How to Utilize Eritrean Ports

Prime Minister Abiy Ahmed (PhD) signed a Joint Declaration of Peace and Friendship agreement with Eritrea in Asmara, on July 9, 2018. The Declaration explicitly allows resuming transportation, trade and communications between the two countries. This opens the door for both countries to utilize the Assab and Massawa ports for their mutual benefit. Currently, Ethiopia uses the Djibouti Port to transport 95Pct of its import and export commodities. Due to the increase of import-export trade, which costs Ethiopia close to one billion dollars every year in port service fees, utilizing alternative ports in the region is almost inevitable. However, this does not mean that the Port of Djibouti will cease to be the main entry and exit point for Ethiopia’s exports and imports.

Under international maritime laws signed and ratified by Ethiopia, any landlocked nation has the right of access to and from the sea for the purpose of exercising the rights provided to landlocked states in the United Nations Convention on the Law of the Sea, ratified in 1982. These rights include freedom of navigation; freedom of over flight; freedom to lay submarine cables and pipelines; and freedom to construct artificial islands and other installations.
To this end, land-locked Ethiopia has the right to use ports located within the territories of transit states in the region [example: Djibouti, Eritrea, Sudan, Somaliland and Kenya] by all means of transport. However, the terms and modalities for exercising freedom of transit should be agreed between the land-locked and transit states through bilateral, sub regional or regional agreements. But, transit states have the right to take all measures necessary to exercise their full sovereignty over their territory and ensure the rights and facilities provided for land-locked states in no way infringe their legitimate interests. Although this international maritime convention governs the relationship between landlocked and transit countries, due to the fact that Eritrea is not a signatory nation, practical and detailed agreements are needed between Ethiopia and Eritrea.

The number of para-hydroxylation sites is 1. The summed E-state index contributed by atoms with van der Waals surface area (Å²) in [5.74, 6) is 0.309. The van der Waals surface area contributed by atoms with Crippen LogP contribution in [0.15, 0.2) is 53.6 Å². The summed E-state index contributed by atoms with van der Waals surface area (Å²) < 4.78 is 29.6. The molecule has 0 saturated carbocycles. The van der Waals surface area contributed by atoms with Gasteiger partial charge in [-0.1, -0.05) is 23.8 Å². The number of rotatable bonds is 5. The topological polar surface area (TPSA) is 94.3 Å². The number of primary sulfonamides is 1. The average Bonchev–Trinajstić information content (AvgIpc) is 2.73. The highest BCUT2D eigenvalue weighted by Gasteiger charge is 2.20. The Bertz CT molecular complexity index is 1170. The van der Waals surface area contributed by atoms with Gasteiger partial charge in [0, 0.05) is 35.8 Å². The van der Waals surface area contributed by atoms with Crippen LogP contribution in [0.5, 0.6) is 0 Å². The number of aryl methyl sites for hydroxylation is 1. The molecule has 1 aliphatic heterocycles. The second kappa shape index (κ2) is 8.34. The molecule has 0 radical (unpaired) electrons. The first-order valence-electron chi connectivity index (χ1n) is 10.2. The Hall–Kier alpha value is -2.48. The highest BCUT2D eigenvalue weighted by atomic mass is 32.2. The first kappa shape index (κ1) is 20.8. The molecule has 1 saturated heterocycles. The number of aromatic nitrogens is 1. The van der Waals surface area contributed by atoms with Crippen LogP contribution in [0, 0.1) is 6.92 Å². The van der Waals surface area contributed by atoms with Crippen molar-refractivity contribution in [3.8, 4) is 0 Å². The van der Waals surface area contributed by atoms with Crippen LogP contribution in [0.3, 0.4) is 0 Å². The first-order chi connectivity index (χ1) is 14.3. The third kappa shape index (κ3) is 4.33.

Although the use of Eritrean ports has been long awaited by many Ethiopians, port utilizations are not something a government should dive into without proper economic feasibility studies. Luckily, the Eritrean government policy in maritime sector reflects its strong interest in adopting more commercial management practices, by contracting new port structures which can be implemented through concessions to private companies. In addition, Eritrea has a plan to enhance the competitiveness of Eritrean ports in handling regional transit traffic through improved customs and cargo clearance procedures, improved transit agreements, and increased capacity of multi-modal transport systems.
Beside the offers that have been surfaced by Eritrean Authorities for the use of Port Massawa, this policy potentially smoothen up things for Ethiopia to prelude with the negotiations of both transit and port utilization agreements.
Moreover, the government of Ethiopia through its Maritime Affairs Authority has to visit both port cities and observe the infrastructures and facilities of the port before starting negotiations, on top of studying investment, financial, tariff and labor policies in line with their legal structure.

As a landlocked nation, obstacles of trade transiting through other territories are very common. So, Ethiopia should evaluate the adequacy of transport service and infrastructure, and the efficiency of institutional and operational transit frameworks in Eritrea. Efficiency of maritime business depends on the distance to the sea and travel times; as well as regulatory arrangements for transit and the cost of transit.

Status of Eritrean Ports
Eritrea has only two main ports: Massawa and Assab. In the past, Massawa was one of the leading ports in the country. But currently, its transport networks and infrastructures have been destroyed, both through neglect and as a result of the 1990 war. At present, the port has six general-purpose berths with an overall length of 907 meters and four specialist berths that comprise two for oil, one for cement and one for salt.